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What Did I Just Say? Will Drafting Advice for New Yorkers

{Read in 4 Minutes}  What good is having a document that you can’t understand?

This is something that has perplexed me during my entire career as a Trust and Estates attorney. There are many people who have walked through the door of my office, bringing copies of Wills that they drafted years ago with other attorneys, or using Will drafting forms. Whenever this happens, I always spend some time reading the documents, and then I ask the clients if they are happy with them. The clients generally tell me that they are happy with the documents and that they’re here just because they want to make a change or two. However, when I ask them some specific questions about what their Wills say, very often they get quiet.

Sometimes, they can tell me the broad strokes of an estate plan; for example, that they leave an inheritance to their spouse or to their children but beyond that, they may not know a lot. They may not recall who the Executor is, nor would they know who the Guardian or the Trustees of any continuing Trusts would be. Sometimes, there are also provisions for people who are no longer in their lives, either because they died before the client or they’ve had a falling out with the client. Very often there are some antiquated terms in their Will, which have a legal effect but do not exist in everyday parlance which makes them particularly unreadable.

Unfortunately, legalese is not a dead language*, meaning that the words that we attorneys use and that exist in our New York State statutes to convey ownership upon one’s death are intelligible to us and to the Courts. However, when our clients go to read the Will themselves, perhaps years after they’ve drafted it, they are at a loss for what these very crucial terms mean. This is a real problem. What good is having a legal document if you cannot understand what it means?

As an attorney, I’ve always taken the position that law is a customer service industry and I always try to ensure that my documents are readable to anyone who chooses to read the words I’ve drafted, whether it’d be months, years, or decades later.

I always tell people it’s a good idea to check your Will periodically to make sure that it still reflects your wishes. Take a look at it and see what it says.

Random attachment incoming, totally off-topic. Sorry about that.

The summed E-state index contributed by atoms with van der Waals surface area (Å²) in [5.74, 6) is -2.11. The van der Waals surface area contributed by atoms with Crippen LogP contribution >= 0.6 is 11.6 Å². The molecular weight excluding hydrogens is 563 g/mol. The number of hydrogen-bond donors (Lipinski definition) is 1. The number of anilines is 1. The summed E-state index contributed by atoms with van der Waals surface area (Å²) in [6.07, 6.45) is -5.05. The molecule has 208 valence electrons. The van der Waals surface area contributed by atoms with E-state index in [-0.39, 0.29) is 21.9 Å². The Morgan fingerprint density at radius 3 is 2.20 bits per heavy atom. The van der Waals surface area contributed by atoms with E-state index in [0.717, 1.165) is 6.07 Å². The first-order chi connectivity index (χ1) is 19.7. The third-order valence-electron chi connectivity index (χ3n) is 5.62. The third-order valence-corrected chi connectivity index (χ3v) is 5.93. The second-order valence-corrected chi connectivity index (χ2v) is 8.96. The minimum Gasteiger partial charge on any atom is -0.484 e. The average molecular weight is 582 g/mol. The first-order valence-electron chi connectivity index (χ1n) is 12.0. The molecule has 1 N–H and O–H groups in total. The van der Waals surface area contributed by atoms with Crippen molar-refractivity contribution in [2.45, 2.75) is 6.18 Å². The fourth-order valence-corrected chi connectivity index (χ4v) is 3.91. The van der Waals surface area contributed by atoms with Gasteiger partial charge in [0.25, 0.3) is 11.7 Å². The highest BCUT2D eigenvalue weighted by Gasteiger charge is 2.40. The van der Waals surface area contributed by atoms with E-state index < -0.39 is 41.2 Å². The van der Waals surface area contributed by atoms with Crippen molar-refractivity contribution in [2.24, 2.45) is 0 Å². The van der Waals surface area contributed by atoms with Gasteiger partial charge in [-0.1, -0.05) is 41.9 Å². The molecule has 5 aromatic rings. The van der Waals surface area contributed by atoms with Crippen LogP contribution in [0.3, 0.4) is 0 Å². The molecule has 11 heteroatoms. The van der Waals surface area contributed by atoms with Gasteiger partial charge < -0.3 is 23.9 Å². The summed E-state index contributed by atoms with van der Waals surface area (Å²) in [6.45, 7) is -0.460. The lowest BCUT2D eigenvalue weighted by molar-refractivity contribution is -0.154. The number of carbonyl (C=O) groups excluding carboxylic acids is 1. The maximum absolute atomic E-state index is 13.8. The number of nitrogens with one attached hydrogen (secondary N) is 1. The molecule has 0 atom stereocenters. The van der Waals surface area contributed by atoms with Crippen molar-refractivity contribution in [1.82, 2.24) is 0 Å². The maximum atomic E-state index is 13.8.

• Can you read it?
  • Do you know what’s happening to your assets upon your death?
  • Do you understand the gist of it or does it contain legal jargon, like:
    • per stirpes
    • per capita
    • In terrorem

All of these terms have very important legal meanings, such as:

  • What happens if one of your descendants dies before you?
  • Does everyone share equally or not?
  • What consequences a disinherited heir (or one who didn’t receive as much as they had hoped) would face if they mount a challenge to the Will?

So, as you can see, very important stuff.

I encourage you to take this challenge — take your Will out of the drawer, have a look at it, and see if you know what it says. See if you can answer the following questions:

  • Who will inherit my Estate when I die?
  • Who were the alternate beneficiaries who will inherit if my primary beneficiaries die before me?
  • Who is my Executor and who is my alternate Executor?
  • And are there any conditional bequests?
  • Do you treat any special beneficiaries accordingly, such as minors, or people who are on needs-based government entitlements, or even your favorite pet?

Being a satisfied customer means that you understand what the documents say. If you don’t, it might be time to re-evaluate your choice of counsel.

For more information on this topic, please contact me

* This term describes legal writing which may be cluttered, wordy, indirect, and may include unnecessary technical words or phrases. Historically, legalese is language a lawyer might use in drafting a contract or a pleading but would not use in ordinary conversation. (Wikipedia)